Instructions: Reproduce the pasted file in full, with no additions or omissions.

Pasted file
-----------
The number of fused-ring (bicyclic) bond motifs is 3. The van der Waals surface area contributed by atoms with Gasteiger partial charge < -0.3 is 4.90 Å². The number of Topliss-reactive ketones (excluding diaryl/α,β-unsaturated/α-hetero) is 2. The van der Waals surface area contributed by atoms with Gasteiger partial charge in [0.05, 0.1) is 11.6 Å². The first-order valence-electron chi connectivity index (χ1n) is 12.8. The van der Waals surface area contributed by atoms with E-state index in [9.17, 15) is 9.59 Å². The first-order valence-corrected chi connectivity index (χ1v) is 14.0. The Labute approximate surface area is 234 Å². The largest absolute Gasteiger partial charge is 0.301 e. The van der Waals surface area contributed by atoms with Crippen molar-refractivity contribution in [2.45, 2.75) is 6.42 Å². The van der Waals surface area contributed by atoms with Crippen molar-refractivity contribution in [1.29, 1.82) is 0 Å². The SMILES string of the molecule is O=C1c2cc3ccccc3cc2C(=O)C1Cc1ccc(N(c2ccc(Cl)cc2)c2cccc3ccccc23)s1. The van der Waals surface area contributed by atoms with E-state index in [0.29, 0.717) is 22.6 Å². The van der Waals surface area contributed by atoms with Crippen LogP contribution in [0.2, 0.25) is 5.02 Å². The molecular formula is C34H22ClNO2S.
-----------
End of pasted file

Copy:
The number of fused-ring (bicyclic) bond motifs is 3. The van der Waals surface area contributed by atoms with Gasteiger partial charge < -0.3 is 4.90 Å². The number of Topliss-reactive ketones (excluding diaryl/α,β-unsaturated/α-hetero) is 2. The van der Waals surface area contributed by atoms with Gasteiger partial charge in [0.05, 0.1) is 11.6 Å². The first-order valence-electron chi connectivity index (χ1n) is 12.8. The van der Waals surface area contributed by atoms with E-state index in [9.17, 15) is 9.59 Å². The first-order valence-corrected chi connectivity index (χ1v) is 14.0. The Labute approximate surface area is 234 Å². The largest absolute Gasteiger partial charge is 0.301 e. The van der Waals surface area contributed by atoms with Crippen molar-refractivity contribution in [2.45, 2.75) is 6.42 Å². The van der Waals surface area contributed by atoms with Crippen molar-refractivity contribution in [1.29, 1.82) is 0 Å². The SMILES string of the molecule is O=C1c2cc3ccccc3cc2C(=O)C1Cc1ccc(N(c2ccc(Cl)cc2)c2cccc3ccccc23)s1. The van der Waals surface area contributed by atoms with E-state index in [0.29, 0.717) is 22.6 Å². The van der Waals surface area contributed by atoms with Crippen LogP contribution in [0.2, 0.25) is 5.02 Å². The molecular formula is C34H22ClNO2S.